Add a GUI to your CLI apps with editable graphs, multiple terminals and asynchronous servers using Pipeline Manager


Topics: Open source tools, Edge AI

At Antmicro, we take a CLI-first approach to developing tools, providing clean and testable APIs as well as using them in continuous integration and other headless scenarios, which are frequently found in the industrial projects we work with. A CLI-first approach does not however prevent beautiful and user-friendly GUIs where they make sense; if anything, it makes implementing them in a structured way simpler. This blog note will illustrate how that can be done with the open source Pipeline Manager structured diagramming framework we introduced last year, which allows us to easily introduce a Web-based GUI to external applications that handle graph-based data or configurable flows representable in graph form.

Multiple, varied use cases

Pipeline Manager was initially developed in the context of our Kenning project, where we used it for creating deployment flows and runtimes for Deep Neural Network applications. The generic approach taken during that development meant it could be reused for a completely different use case, the Visual System Designer (VSD) tool for building and visualizing embedded boards in high-level graphical form with components and SoCs based on information from Zephyr, our Open Hardware Portal and Renode, which let us further refine and generalize Pipeline Manager as such.

Pipeline Manager visualization of Kenning Pipeline

Most recently, we have also brought in Pipeline Manager to some of our FPGA-related projects, such as FPGA Topwrap and AIG which is driving even more exciting updates.

And while we were at it, we also created a desktop application based on VSD, which in addition to building hardware block diagrams provides us with the ability to automatically build and run Zephyr RTOS applications on them using Renode.

Adopting Pipeline Manager in these tools has guided its recent developments towards better integration with external applications, including the ability to change its front end from the level of the external application for various purposes such as animations demonstrating how a board simulated in Renode controls physical LEDs.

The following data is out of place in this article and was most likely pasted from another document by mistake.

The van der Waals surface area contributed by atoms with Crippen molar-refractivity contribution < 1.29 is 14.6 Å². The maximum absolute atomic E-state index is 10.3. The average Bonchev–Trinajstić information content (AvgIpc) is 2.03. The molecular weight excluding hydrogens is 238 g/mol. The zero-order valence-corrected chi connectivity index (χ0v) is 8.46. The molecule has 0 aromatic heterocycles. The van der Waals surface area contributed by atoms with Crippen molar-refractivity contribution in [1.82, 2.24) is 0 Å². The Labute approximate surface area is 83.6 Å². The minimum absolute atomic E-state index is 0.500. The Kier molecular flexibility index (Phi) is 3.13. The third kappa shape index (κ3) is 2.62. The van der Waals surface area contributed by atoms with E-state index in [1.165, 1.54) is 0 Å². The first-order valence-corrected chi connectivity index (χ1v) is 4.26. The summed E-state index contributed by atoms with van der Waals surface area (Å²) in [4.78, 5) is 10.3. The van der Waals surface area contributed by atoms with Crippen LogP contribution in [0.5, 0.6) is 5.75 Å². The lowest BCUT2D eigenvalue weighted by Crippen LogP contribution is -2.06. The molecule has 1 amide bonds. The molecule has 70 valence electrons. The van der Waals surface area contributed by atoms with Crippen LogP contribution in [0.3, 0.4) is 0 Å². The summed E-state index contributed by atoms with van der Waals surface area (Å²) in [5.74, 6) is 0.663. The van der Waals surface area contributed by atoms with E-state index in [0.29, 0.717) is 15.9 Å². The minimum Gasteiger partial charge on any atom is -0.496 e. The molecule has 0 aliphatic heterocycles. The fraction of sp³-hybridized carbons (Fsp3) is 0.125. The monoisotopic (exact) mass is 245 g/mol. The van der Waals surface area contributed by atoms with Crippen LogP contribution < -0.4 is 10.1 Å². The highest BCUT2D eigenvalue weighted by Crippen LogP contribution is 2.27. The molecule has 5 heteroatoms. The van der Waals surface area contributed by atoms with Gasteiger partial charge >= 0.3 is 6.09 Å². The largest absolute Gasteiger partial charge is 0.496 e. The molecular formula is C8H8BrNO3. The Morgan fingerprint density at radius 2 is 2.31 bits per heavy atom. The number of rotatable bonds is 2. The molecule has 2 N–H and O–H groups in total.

Improved, two-way communication with wrapped applications

To achieve all the goals outlined in the section above, we needed to completely overhaul the communication between Pipeline Manager and a given application. Full two-way communication is now possible, initiated by either the front end or the application being represented in Pipeline Manager. This permits, for example, the application to send updates to the graph that will be immediately displayed on a website. It is possible to change the layout of individual nodes, change their properties, add/remove connections and more.

We also reimplemented the Pipeline Manager server (which integrates the application and the front end) so that it now works asynchronously and enables running long term tasks in the background while handling other requests simultaneously. The asynchronous server implementation requires only relatively simple code on the client (application) side, which boils down to completing asynchronous tasks, both for handling requests from the front end (importing and exporting graphs, running actions on graphs and modifying the graph on the website) and for sending requests to the front end (sending progress of actions, sending action results, sending notifications and sending terminal logs).